Growth of biomimetic films – influences of polymer topography and phase structure
Publication from Materials
Bioinspired, Biomimetic and Nanobiomaterials, Volume 3, Issue 3, Pages 146-159 , 9/2014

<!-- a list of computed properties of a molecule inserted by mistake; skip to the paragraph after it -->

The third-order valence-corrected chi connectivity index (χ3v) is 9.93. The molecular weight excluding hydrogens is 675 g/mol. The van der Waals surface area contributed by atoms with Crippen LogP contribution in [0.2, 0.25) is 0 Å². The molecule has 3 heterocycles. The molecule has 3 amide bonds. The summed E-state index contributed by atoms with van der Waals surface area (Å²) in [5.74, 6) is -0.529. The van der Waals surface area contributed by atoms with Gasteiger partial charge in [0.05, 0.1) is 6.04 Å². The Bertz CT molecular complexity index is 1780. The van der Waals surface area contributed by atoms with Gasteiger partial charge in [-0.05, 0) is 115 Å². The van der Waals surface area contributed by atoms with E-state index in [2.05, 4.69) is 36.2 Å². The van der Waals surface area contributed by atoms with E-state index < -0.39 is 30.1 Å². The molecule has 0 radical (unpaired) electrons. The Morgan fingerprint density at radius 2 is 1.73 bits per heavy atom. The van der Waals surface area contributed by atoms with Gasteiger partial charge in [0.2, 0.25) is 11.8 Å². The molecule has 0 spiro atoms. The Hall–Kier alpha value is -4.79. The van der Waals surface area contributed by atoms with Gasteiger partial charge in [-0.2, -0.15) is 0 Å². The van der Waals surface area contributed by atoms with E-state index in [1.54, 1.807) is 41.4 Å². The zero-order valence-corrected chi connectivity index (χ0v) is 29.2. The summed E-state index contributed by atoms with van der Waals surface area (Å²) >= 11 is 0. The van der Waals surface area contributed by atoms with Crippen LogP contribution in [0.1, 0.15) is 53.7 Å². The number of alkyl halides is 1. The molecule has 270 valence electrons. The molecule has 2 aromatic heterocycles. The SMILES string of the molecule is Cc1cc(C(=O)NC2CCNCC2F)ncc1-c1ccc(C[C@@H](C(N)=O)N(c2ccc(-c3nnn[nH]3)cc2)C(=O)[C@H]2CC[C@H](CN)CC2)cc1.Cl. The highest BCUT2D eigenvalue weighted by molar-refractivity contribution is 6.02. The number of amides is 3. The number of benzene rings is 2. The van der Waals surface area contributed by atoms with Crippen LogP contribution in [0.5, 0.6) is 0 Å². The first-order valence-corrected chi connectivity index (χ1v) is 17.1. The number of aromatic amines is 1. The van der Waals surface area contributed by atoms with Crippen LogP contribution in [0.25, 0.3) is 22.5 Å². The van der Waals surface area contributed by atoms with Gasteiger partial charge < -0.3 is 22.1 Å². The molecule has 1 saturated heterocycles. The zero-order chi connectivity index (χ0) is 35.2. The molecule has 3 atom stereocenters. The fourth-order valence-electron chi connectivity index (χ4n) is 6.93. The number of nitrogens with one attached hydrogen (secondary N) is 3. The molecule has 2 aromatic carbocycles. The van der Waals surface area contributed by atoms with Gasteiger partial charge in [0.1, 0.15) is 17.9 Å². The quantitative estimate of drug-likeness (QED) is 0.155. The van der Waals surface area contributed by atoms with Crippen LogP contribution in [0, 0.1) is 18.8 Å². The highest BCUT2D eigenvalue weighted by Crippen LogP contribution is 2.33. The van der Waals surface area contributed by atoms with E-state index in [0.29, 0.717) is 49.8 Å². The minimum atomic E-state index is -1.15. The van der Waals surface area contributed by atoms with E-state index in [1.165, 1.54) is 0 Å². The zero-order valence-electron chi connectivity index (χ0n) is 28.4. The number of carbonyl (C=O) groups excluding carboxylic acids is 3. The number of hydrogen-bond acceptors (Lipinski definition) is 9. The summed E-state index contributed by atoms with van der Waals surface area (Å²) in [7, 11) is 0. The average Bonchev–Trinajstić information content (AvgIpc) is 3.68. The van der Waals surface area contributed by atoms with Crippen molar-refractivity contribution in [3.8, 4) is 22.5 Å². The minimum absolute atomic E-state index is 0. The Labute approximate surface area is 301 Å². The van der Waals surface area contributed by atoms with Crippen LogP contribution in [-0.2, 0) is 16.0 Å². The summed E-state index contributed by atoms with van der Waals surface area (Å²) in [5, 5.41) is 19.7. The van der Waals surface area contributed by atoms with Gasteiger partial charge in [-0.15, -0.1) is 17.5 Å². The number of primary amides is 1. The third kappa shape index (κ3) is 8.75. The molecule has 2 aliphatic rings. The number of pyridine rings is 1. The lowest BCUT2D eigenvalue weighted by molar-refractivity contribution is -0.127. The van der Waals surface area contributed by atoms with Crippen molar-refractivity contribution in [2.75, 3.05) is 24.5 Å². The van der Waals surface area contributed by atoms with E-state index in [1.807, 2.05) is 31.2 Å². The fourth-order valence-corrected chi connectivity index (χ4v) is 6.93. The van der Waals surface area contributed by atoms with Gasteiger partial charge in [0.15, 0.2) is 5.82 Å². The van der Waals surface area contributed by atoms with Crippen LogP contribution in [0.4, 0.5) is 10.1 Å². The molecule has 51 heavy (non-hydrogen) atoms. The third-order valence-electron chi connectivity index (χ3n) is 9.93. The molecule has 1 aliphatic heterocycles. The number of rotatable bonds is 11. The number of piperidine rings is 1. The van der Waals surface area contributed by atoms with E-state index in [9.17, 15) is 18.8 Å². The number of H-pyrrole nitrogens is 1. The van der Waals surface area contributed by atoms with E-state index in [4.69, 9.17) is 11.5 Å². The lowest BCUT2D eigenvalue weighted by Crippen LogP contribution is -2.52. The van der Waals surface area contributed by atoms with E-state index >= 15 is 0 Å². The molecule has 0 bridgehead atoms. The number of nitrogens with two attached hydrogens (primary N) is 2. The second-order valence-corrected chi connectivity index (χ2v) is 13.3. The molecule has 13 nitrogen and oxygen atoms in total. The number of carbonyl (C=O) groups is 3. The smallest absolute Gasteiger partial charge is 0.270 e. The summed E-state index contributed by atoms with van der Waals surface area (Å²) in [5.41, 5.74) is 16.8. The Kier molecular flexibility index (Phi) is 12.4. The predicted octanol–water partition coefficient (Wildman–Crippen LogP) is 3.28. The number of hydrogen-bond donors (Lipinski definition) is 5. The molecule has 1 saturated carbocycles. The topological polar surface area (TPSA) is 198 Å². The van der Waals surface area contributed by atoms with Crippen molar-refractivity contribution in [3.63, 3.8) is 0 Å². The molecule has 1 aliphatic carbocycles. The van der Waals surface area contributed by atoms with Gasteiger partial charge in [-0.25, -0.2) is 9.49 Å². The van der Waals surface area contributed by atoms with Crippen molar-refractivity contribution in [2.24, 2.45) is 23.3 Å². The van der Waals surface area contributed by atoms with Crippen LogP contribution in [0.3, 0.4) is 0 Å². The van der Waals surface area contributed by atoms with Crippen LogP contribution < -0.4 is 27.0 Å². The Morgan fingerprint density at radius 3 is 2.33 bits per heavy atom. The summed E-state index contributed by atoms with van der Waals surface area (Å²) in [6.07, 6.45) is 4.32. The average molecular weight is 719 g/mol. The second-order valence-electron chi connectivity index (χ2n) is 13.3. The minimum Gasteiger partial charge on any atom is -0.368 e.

The current work explains the influence of the polymer substrate on the topography formation of nano-wrinkled thin titanium films. Similar to the biomimetic antetype of human skin, this wrinkling phenomenon increases the elastic deformability of hard materials under tensile loading by flattening the wrinkled waves before high tensile stresses occur. Low energetic plasma deposition in direct current magnetron sputtering leads to smoother films with equiaxed domed wrinkle topography without a distinct preferred orientation on polymers (polyethylene terephthalate, polycarbonate, thermoplastic polyurethane). These domes are at least one order of magnitude larger than the commonly found topography on stiff silicon and correlates to the size of crystalline spherulites and segments in the applied semi- and pseudo-crystalline polymers. High energetic plasma deposition in pulsed laser deposition results in denser films with stretching of wrinkles. Higher intrinsic stresses require for relaxation deformation of deeper regions of the polymer below the surface. Because the width of these sinusoidal wrinkles is quite similar to sputtered films and the preferred stretching orientation correlates to the main direction of the polymer chains, the change in the wrinkle shape can only be explained by stress relaxation due to mechanical anisotropy by extrusion-based manufacturing.